For one person I know they heard the news while at the age of 12 sitting before a mirror combing her hair. Her mother told her the news at their home in Zimbabwe.
Another was working at a Residential home as a vacation job in the south of England. A fellow member of staff burst into tears and was distraught when she heard.
One friend was in Suva in Fiji when a shopkeeper asked him "Do you know Elvis Presley". He said "Not personally". The shopkeeper replied, "Well, he's dead".
For many Tuesday 16th August 1977 will be one of those global moments alongside the JFK assassination and 9/11. Everyone old enough will recall his or her response to the news.
As far as the death of Elvis was concerned I was having a drink in the Conservative Club in Glebe St, Stoke. It was the one and only time I had been in there visiting after playing a game of rounders in Hanley Park against the Young Tories. I went to the Club after the match and was engaged in heated discussion with them on the issues of the day. The news broke for the Ten O’clock News. The presenter Leonard Parkin was interviewing the DJ Pete Murray and striking a superior tone in discussing Presley’s work." What has he done to be remembered? " the haughty Parkin queried. That was not a view shared in a place like Stoke on Trent where Elvis was regarded with devotional awe.
Presley was discovered by a girl friend unresponsive on his bathroom floor at his mansion Gracelands in Memphis. Attempts to revive him failed, and death was officially pronounced at 3:30 p.m. at the Baptist Memorial Hospital. He had died from heart failure. The truth of the matter was the singer was seriously overweight and drug dependent. His glittering career was a shadow of its former self and he was not the force that he had been in pop music. But a dead Elvis proved to be a great asset.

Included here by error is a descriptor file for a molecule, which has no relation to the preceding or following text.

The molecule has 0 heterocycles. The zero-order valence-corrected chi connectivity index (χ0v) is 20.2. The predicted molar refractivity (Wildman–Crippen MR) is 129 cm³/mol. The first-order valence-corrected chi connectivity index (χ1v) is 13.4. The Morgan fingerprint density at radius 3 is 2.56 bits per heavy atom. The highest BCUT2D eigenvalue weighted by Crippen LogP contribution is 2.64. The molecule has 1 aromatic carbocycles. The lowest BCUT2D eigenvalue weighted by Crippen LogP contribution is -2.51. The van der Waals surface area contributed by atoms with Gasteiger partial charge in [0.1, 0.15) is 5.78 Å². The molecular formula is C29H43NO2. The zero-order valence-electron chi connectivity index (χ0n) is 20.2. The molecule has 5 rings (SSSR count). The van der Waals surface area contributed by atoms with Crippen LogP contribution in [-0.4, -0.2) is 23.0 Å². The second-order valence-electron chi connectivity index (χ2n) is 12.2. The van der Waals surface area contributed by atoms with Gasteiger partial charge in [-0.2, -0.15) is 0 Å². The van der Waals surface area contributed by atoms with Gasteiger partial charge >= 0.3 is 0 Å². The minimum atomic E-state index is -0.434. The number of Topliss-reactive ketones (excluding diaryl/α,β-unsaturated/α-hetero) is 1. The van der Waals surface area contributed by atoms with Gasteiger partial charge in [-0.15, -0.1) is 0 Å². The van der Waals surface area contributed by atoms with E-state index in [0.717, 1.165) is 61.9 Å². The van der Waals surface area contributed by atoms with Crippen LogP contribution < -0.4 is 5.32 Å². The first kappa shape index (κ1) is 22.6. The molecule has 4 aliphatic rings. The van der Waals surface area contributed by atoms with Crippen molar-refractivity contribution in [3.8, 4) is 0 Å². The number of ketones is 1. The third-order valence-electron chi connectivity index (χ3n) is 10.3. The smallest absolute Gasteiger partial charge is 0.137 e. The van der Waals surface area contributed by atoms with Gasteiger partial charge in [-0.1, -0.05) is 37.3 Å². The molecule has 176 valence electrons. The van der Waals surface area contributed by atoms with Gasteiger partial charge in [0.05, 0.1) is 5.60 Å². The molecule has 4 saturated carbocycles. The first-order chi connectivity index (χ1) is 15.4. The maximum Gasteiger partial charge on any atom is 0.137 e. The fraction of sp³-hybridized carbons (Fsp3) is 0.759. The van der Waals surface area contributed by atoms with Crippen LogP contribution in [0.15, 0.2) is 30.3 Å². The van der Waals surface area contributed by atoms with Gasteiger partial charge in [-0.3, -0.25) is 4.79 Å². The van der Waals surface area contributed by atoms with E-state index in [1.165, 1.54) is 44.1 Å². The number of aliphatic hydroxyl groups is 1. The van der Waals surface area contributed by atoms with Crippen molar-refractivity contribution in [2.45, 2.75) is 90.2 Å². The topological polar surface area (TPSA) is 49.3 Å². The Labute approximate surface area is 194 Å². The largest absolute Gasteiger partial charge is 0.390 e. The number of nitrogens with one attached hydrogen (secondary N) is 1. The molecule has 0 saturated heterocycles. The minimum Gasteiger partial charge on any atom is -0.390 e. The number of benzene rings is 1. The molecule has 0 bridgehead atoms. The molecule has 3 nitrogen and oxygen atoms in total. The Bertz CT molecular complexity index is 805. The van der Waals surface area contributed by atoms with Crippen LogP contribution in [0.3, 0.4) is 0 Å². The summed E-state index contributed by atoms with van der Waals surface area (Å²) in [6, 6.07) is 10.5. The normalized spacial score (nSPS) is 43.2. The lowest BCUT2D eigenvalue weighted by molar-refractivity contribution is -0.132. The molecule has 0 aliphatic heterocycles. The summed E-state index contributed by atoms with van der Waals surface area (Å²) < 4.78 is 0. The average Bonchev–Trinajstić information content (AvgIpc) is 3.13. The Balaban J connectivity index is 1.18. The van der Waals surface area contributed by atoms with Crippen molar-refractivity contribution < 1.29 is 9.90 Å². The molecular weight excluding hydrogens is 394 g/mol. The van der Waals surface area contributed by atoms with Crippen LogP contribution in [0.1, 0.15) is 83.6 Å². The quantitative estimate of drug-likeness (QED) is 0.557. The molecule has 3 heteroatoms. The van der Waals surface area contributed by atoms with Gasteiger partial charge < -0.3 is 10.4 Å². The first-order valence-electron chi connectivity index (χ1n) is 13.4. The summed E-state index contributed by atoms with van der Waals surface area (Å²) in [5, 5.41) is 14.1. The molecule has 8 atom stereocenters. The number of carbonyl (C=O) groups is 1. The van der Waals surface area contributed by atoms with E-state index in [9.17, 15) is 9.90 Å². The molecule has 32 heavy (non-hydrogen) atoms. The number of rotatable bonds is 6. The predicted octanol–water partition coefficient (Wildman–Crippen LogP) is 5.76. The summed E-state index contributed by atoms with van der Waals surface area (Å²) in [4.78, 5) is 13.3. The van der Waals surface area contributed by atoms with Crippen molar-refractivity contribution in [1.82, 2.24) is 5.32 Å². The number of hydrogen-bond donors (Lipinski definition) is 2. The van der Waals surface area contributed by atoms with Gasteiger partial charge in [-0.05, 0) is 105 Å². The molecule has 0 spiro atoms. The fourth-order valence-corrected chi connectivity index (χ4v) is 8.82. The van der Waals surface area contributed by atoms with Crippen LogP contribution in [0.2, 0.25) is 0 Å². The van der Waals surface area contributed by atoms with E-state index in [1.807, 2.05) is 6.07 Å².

I have to say that his death meant little to me as did John Lennon's killing three years later
But his legion of fans his death came as a huge shock and thousands flocked to Memphis to pay respects at his funeral.
In North Staffordshire he had always enjoyed a huge following. And demonstrations of grief were soon manifested. Ian Jenkins of Louise St Burls turned his terraced home into a shrine with pictures and posters adorning the windows. He said, " We are completely numbed at the news. None of us have been able to sleep or eat since Elvis died".
Jenkins, a young fan of 23, continued his obsequies by customising his car with Elvis memorabilia including a plaque bearing a Red Cross fixed to his car.
Mr Jenkins said that he had been playing records at all hours but the neighbours have not complained.
Two churches in Longton held memorial services for the King in the immediate aftermath of his death. 600 people packed into St Paul’s in Longton and Christ Church in Normacott. At the former Ron Bickerton paid tribute to the star. The Rev David Woodward greeted mourners as they left the Longton church.
Local record shops noted that Presley albums had sold out.
The Sentinel was inundated with letters and tributes. Angela Pegg of Alma St, Fenton wrote a poem, which began
" Elvis is gone, but his memory stays real
Only the true fans know the heartbreak we feel"
The newspaper also carried an interesting letter from, Phyllis Turner of Goldenhill who was one of the few local people to have met him.
" I found him sincere, thoughtful and warm who loved and respected the loyalty of his British fans.
With my late husband Albert Hand who was founder and President of the Elvis Presley Fan Club I met him on three occasions. He was presented with a leather album, which contained the name of thousand’s of his British fan’s names printed in gold lettering. His eyes welled up"
And the tributes and commemorative events continued through out that year. A memorial concert was held in the autumn at Jollies with Elvis impersonator Amazing Rupert.
It was not uncommon to come across homes that were also shrines to him and for may he will always be "the King"
The impact that Elvis made on the collective psyche of the nation still continues. He remains a charismatic figure, as widely recognised as a Macdonald’s logo. And he is still ripe for admiration and exploitation. His impact on the consciousness of many of the British public has never left the building.